Sunday, October 19, 2008

Chekhov Lizardbrain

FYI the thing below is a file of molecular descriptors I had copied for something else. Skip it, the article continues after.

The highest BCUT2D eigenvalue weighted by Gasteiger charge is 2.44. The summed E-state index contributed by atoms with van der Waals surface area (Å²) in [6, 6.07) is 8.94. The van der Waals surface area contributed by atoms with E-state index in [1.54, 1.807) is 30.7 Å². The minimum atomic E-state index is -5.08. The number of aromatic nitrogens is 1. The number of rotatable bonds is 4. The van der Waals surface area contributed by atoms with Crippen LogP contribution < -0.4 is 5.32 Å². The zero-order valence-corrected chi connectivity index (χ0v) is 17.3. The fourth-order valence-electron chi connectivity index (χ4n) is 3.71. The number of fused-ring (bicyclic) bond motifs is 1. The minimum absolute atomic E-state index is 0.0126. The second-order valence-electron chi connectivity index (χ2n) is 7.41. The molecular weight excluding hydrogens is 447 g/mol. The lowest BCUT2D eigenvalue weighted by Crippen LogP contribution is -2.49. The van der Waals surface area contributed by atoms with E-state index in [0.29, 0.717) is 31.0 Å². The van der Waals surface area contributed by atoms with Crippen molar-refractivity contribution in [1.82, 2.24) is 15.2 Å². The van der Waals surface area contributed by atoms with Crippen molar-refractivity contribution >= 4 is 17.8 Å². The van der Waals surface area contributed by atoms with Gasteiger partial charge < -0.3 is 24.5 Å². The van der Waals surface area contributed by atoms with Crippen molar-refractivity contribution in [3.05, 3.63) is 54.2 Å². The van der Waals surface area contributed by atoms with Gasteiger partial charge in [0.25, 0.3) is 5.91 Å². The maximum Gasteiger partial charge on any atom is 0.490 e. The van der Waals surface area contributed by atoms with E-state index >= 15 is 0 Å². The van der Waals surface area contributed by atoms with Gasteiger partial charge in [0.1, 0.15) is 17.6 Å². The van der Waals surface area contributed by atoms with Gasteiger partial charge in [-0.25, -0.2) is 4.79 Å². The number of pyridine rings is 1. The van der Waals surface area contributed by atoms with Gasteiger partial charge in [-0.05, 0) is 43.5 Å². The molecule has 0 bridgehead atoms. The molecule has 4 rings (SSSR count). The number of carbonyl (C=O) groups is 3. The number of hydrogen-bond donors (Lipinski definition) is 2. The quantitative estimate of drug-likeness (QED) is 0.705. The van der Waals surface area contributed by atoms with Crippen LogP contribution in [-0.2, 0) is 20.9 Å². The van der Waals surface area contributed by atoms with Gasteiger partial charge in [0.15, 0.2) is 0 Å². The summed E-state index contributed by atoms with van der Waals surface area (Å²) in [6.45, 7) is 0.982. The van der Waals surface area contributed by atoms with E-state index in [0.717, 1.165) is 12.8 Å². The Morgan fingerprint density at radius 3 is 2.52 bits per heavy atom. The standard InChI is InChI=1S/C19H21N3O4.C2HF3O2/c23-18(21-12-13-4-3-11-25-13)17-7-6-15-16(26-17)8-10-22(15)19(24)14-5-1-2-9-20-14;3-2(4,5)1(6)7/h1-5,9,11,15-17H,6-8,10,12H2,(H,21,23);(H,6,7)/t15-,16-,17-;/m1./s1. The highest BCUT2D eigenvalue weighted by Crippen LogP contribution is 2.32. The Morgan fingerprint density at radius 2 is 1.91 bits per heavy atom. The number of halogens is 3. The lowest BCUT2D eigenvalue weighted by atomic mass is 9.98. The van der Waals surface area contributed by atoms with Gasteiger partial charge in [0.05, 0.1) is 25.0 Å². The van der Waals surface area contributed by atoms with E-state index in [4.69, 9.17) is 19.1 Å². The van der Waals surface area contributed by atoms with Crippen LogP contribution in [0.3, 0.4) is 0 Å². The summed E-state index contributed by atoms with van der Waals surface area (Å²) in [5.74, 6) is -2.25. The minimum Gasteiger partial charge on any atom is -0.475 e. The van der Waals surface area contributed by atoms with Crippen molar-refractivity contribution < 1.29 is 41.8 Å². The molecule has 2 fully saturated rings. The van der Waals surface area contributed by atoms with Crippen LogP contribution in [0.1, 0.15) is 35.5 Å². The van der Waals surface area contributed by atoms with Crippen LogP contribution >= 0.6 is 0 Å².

It'll shame me until the next time Pig Iron Theatre performs, but I attended Chekhov Lizardbrain while in a bit of a sickly fugue, and so I only caught bits and pieces of what seemed to be a complex and beautiful amalgamation of Chekhov's Three Sisters (reimagined as three brothers) and a humanizing study of autism. I can say with certainty that James Sugg gives an absolutely captivating deadpan, and that Dan Rothenberg's direction comes across as vaudeville by way of Michel Gondry--that's a huge compliment to the powers of this production's scenic creativity. It's a convoluted production, too, with each character doubling (much as Dmitri's personality is split) between characters in the Chekhovian world, and ones in the modern day, not to mention their own redirection of the play itself as they seize control--a symbolic example of an autistic fit. I wish I'd focused better on the moments, packed as they were with imagry and fine acting, but I can only really remark on how energetic the whole production was, like a world locked in on itself.

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